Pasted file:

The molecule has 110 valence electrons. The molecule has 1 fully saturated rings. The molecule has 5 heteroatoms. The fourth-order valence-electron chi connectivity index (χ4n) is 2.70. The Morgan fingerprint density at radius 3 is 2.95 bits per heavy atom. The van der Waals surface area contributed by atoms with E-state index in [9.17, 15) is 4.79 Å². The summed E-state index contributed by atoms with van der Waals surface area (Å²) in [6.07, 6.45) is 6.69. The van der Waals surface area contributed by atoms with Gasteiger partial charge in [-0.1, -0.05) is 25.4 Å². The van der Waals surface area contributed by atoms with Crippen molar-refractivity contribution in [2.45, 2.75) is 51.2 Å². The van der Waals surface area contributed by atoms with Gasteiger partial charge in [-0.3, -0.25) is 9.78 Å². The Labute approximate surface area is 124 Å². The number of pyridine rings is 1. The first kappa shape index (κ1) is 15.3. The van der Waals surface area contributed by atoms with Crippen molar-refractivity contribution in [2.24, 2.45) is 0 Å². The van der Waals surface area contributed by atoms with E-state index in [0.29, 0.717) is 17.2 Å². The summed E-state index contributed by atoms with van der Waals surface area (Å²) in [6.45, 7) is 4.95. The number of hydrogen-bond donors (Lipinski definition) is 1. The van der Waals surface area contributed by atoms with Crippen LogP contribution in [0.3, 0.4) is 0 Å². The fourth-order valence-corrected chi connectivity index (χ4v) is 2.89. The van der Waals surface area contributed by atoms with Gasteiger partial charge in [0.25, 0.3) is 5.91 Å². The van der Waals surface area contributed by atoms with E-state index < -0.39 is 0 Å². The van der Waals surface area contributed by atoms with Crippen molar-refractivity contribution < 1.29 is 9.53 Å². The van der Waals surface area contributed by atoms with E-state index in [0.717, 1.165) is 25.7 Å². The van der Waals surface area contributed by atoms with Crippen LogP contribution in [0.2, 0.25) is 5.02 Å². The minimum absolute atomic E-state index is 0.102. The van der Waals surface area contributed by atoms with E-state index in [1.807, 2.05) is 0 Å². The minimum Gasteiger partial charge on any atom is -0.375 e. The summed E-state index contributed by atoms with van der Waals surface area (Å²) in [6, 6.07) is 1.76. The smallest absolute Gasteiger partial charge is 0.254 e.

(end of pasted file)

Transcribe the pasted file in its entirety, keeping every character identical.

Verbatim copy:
The molecule has 110 valence electrons. The molecule has 1 fully saturated rings. The molecule has 5 heteroatoms. The fourth-order valence-electron chi connectivity index (χ4n) is 2.70. The Morgan fingerprint density at radius 3 is 2.95 bits per heavy atom. The van der Waals surface area contributed by atoms with E-state index in [9.17, 15) is 4.79 Å². The summed E-state index contributed by atoms with van der Waals surface area (Å²) in [6.07, 6.45) is 6.69. The van der Waals surface area contributed by atoms with Gasteiger partial charge in [-0.1, -0.05) is 25.4 Å². The van der Waals surface area contributed by atoms with Crippen molar-refractivity contribution in [2.45, 2.75) is 51.2 Å². The van der Waals surface area contributed by atoms with Gasteiger partial charge in [-0.3, -0.25) is 9.78 Å². The Labute approximate surface area is 124 Å². The number of pyridine rings is 1. The first kappa shape index (κ1) is 15.3. The van der Waals surface area contributed by atoms with Crippen molar-refractivity contribution in [2.24, 2.45) is 0 Å². The van der Waals surface area contributed by atoms with E-state index in [0.29, 0.717) is 17.2 Å². The summed E-state index contributed by atoms with van der Waals surface area (Å²) in [6.45, 7) is 4.95. The number of hydrogen-bond donors (Lipinski definition) is 1. The van der Waals surface area contributed by atoms with Crippen LogP contribution in [0.3, 0.4) is 0 Å². The fourth-order valence-corrected chi connectivity index (χ4v) is 2.89. The van der Waals surface area contributed by atoms with Gasteiger partial charge in [0.25, 0.3) is 5.91 Å². The van der Waals surface area contributed by atoms with E-state index < -0.39 is 0 Å². The van der Waals surface area contributed by atoms with Crippen molar-refractivity contribution < 1.29 is 9.53 Å². The van der Waals surface area contributed by atoms with E-state index in [0.717, 1.165) is 25.7 Å². The van der Waals surface area contributed by atoms with Crippen LogP contribution in [0.2, 0.25) is 5.02 Å². The minimum absolute atomic E-state index is 0.102. The van der Waals surface area contributed by atoms with E-state index in [1.807, 2.05) is 0 Å². The minimum Gasteiger partial charge on any atom is -0.375 e. The summed E-state index contributed by atoms with van der Waals surface area (Å²) in [6, 6.07) is 1.76. The smallest absolute Gasteiger partial charge is 0.254 e.